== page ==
[su_pullquote]When I die, the consciousness I carry I will to black people. May they pick me apart and take the useful parts, the sweet meat of my feelings. And leave the bitter bullshit rotten white parts alone. — Amiri Baraka[/su_pullquote]
“What’s happening, man?,” B would say with genuine interest after I identified myself on the phone to chop up some business about this, that and a third. I always felt he was in the middle of writing something. How could he not be always writing something as prolific as he was? He always picked up, never annoyed. But he was also prone to abruptly hanging up on your ass when he’d said his piece. You’re just chatting away and—dial tone. On to his next sentence, I guess. I learned to quickly get to the point on the phone.
This is another trip. We’re visiting New-Ark Blues People headquarters one afternoon, and B starts grumbling about not being able to find a publisher for his latest “book about music.” “Yeah, right,” I told him. “Who wouldn’t want a new music book from the author of Blues People and Black Music?” As if I didn’t believe him, he goes upstairs to his study and returns with a tall stack of frayed, semi-organized sheets, each selection, as I recall, in different typesets as if they had been written with various word processors and printers over the course of some years. That heap of papers was the easiest book my editor Mary Francis and I secured for the Music of the African Diaspora Series at the University of California Press for which I’m series editor. It would become what I believe to be his final book-length collection of jazz criticism in his lifetime, the award-winning Diggin’: The Afro-American Soul of American Classical Music.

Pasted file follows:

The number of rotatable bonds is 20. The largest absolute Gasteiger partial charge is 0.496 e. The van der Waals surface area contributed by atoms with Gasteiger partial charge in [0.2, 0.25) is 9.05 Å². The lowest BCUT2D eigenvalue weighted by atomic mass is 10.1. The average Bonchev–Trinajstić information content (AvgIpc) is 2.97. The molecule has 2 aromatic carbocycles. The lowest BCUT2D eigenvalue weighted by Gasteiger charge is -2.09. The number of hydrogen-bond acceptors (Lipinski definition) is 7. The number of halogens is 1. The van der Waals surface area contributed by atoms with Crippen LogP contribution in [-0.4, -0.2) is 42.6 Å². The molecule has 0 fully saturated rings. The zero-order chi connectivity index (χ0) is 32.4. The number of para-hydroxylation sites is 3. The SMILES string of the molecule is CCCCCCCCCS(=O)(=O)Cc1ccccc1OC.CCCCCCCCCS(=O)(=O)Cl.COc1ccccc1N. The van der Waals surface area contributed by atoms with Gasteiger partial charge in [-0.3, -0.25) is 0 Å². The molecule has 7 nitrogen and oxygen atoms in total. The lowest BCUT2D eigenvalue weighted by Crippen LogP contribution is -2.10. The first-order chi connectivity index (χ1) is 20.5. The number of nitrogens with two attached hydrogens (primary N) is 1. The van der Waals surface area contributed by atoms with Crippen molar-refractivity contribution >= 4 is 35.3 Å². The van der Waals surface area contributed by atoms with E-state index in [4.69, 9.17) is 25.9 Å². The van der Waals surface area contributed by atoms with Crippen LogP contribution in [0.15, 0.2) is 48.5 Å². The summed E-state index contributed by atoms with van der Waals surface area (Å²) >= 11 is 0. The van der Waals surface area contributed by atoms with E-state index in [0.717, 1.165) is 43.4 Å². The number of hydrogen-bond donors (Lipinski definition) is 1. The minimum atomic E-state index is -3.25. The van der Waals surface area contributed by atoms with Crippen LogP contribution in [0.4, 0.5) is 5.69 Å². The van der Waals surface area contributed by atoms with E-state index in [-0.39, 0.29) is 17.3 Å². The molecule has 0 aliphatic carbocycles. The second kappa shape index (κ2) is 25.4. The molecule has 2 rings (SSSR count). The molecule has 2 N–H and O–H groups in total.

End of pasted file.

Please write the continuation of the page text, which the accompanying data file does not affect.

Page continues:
It felt great to help one of my heroes, although I wondered why I should have to. Baraka told me more than once that he believed the publishing industry was much more interested in his earlier works like Blues People because, back then, he was just figuring out what he wanted to say as a young writer. He wished that some of his out-of-print works—the ones with his more mature voice—would be made available for younger audiences. Honestly, it was difficult for me to square my view of him as “The great Amiri Baraka” with that of his own self-image: as a cat who had to continually fight and hustle for every opportunity. The brother was grinding all the time.
He’s always asked me, “so, how are they treating you at the university, man”? The subtext implied that it must be a hard row to hoe for a brother at an Ivy League institution. Of course, his distrust and unyielding critique of institutional structures was earned the hard way. So when his daughter, Professor Kellie Jones, was courted away from Yale University (to the incredulity of some of her colleagues) to take a position at Columbia University, the school that acquired his papers a few years back, he commented sarcastically to us, “Oh, they can’t believe you left ‘the church,’ huh?” We were done. His joke made the move easier. Many rightly credit the success of Kellie and her sister, the writer Lisa Jones, to the guidance, support and example of their mother, the amazing Hettie Jones. This is true! What is never mentioned, however, is that Baraka’s South Carolina-bred family of origin is brimming with an impressive roster of brilliant overachievers: journalists, lawyers, businesspeople, educators and more. And they tell the same jokes.